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VOLUME 53 , ISSUE 1 ( January-March, 2019 ) > List of Articles

ORIGINAL ARTICLE

Drug-induced Acute Kidney Injury/Acute Tubulointerstitial Nephritis: A Clinico-etiological Study from a Single Center in North-east India

Manjuri Sharma, Manzoor A Parry, Pranab J Mahanta, Prodip Doley, Gayatri Pegu, Hamad Jeelani

Keywords : Acute tubulointerstitial nephritis, Drug-induced AKI, Kidney biopsy,Acute kidney injury

Citation Information : Sharma M, Parry MA, Mahanta PJ, Doley P, Pegu G, Jeelani H. Drug-induced Acute Kidney Injury/Acute Tubulointerstitial Nephritis: A Clinico-etiological Study from a Single Center in North-east India. J Postgrad Med Edu Res 2019; 53 (1):7-10.

DOI: 10.5005/jp-journals-10028-1304

License: CC BY-NC 4.0

Published Online: 00-03-2019

Copyright Statement:  Copyright © 2019; Jaypee Brothers Medical Publishers (P) Ltd.


Abstract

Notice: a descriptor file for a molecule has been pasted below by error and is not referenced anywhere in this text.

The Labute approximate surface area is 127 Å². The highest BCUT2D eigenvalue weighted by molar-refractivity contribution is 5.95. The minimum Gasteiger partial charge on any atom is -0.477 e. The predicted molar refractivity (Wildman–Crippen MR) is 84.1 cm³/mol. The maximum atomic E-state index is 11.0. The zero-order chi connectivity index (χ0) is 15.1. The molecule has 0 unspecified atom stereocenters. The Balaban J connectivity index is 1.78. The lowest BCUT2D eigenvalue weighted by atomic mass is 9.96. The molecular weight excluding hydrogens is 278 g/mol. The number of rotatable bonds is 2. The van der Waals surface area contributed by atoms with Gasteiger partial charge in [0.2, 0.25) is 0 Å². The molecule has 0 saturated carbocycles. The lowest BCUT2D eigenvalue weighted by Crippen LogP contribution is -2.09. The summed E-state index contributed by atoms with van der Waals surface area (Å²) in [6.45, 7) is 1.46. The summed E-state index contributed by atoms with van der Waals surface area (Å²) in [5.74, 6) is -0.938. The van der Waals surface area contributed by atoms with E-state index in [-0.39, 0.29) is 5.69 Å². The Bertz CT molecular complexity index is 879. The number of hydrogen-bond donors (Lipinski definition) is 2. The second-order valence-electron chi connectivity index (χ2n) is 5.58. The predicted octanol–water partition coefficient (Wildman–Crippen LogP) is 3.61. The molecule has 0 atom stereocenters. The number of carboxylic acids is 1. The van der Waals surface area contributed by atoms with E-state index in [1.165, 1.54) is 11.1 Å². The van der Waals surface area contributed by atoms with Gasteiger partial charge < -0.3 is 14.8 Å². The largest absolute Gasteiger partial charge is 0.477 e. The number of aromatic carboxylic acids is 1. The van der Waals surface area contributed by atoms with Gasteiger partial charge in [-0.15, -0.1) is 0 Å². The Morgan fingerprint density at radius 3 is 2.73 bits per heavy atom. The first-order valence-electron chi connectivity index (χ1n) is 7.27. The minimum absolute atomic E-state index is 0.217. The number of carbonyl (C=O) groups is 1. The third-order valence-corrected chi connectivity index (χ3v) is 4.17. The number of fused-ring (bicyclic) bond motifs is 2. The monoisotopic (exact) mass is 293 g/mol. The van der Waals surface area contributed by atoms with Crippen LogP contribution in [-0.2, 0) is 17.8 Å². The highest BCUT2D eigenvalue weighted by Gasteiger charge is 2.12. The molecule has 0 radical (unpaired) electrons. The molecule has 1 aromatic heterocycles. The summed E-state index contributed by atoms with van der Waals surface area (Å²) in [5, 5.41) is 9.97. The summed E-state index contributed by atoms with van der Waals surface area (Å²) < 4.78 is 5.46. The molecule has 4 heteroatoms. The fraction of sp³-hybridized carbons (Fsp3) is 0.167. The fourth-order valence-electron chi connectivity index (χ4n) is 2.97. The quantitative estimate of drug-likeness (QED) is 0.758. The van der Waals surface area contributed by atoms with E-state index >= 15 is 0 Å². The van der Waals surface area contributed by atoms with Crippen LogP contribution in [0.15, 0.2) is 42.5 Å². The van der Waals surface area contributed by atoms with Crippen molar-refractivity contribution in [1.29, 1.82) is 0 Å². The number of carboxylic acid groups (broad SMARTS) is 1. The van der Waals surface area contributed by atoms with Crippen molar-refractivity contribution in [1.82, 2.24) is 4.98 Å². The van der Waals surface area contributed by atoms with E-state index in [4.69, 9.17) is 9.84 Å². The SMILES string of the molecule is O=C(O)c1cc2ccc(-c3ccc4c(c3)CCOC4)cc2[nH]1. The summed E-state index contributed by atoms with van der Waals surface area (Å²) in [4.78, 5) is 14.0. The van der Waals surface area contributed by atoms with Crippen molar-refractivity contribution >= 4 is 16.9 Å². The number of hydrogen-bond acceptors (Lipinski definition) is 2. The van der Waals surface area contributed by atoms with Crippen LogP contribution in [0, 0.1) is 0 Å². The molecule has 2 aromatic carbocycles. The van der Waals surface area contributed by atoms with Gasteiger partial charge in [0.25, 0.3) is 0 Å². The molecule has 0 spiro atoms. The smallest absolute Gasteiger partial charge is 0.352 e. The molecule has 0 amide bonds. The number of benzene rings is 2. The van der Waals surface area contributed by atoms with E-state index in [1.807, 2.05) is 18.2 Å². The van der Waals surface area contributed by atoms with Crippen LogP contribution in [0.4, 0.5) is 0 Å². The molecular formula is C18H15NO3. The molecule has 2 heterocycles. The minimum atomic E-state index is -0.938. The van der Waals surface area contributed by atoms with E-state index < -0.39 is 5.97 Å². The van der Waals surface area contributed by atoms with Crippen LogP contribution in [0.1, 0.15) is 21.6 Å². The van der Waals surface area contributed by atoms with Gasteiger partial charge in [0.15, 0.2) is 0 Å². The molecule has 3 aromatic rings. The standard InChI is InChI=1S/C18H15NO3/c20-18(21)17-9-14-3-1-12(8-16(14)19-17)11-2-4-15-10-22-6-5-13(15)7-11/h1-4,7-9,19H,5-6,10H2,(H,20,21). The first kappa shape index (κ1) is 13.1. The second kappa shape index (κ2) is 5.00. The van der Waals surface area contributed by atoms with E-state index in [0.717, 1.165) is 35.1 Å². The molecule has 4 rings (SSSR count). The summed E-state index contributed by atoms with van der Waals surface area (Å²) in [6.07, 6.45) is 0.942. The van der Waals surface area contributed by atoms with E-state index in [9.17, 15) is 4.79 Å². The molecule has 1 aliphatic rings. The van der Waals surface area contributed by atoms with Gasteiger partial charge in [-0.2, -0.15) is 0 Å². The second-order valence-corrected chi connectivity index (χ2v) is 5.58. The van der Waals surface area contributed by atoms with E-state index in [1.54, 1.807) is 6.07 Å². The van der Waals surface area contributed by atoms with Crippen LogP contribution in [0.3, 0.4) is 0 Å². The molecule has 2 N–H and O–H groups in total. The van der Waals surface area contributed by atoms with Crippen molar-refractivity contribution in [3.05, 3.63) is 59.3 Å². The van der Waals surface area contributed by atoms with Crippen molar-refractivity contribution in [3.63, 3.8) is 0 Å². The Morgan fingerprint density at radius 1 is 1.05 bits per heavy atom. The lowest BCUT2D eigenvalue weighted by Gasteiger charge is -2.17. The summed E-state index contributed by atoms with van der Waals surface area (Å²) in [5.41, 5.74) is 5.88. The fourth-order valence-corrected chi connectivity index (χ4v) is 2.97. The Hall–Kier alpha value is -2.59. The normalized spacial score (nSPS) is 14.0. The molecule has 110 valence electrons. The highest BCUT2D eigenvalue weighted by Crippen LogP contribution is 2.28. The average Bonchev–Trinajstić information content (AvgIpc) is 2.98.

ABSTRACT Introduction: Drug-induced acute kidney injury (AKI)/acute tubule-interstitial nephritis (ATIN) is an important cause of AKI. There is little information about drug-induced AKI in our part of the world (north-east India). Aim: To determine the clinico-etiological profile of drug-induced AKI and their outcome in our part of the world and correlation with the histological pattern. Materials and methods: This is a retrospective observational study of patients who developed AKI following intake of some medications. AKI was defined as per risk’ injury faiure less and end-stage kidney (RIFLE) criteria. On ultrasonography, kidney size was normal without any evidence of obstruction. Kidney biopsy was done in patients who didn\'t improve or had a history of multiple drugs or unknown drugs. Patients’ clinical data were correlated with offending drug and histopathology findings Results: A total of 97 patients were included in this study, 60% were males and 40% were females. Mean age of patients was 45 ± 12.09 years. Herbal medication (29%) was the most common cause of drug-induced AKI, followed by nonsteroidal anti-inflammatory drugs (NSAIDs) (26%). Renal biopsy was done in 54 patients, 59.6% had acute tubulointerstitial nephritis (ATIN), 35% of patients had acute on the chronic TIN. Renal replacement therapy was required in 57.7% patients. Full renal recovery occurred in 38% patients while as, partial recovery occurred in 30% patients. Out of 29 patients with herbal medication intake,17% had full recovery compared to 56% in NSAID group. Conclusion: Drug-induced AKI is an important cause of renal dysfunction and can be under-diagnosed. AKI may occur with many drugs. Herbal medications were the most common cause of drug-induced AKI and had poor renal outcome compared to NSAIDs. Clinical significance: In our study, herbal medications intake was a common cause of AKI and was associated with poor renal recovery. Early suspicion and withdrawal of the offending drug are needed to prevent renal damage.


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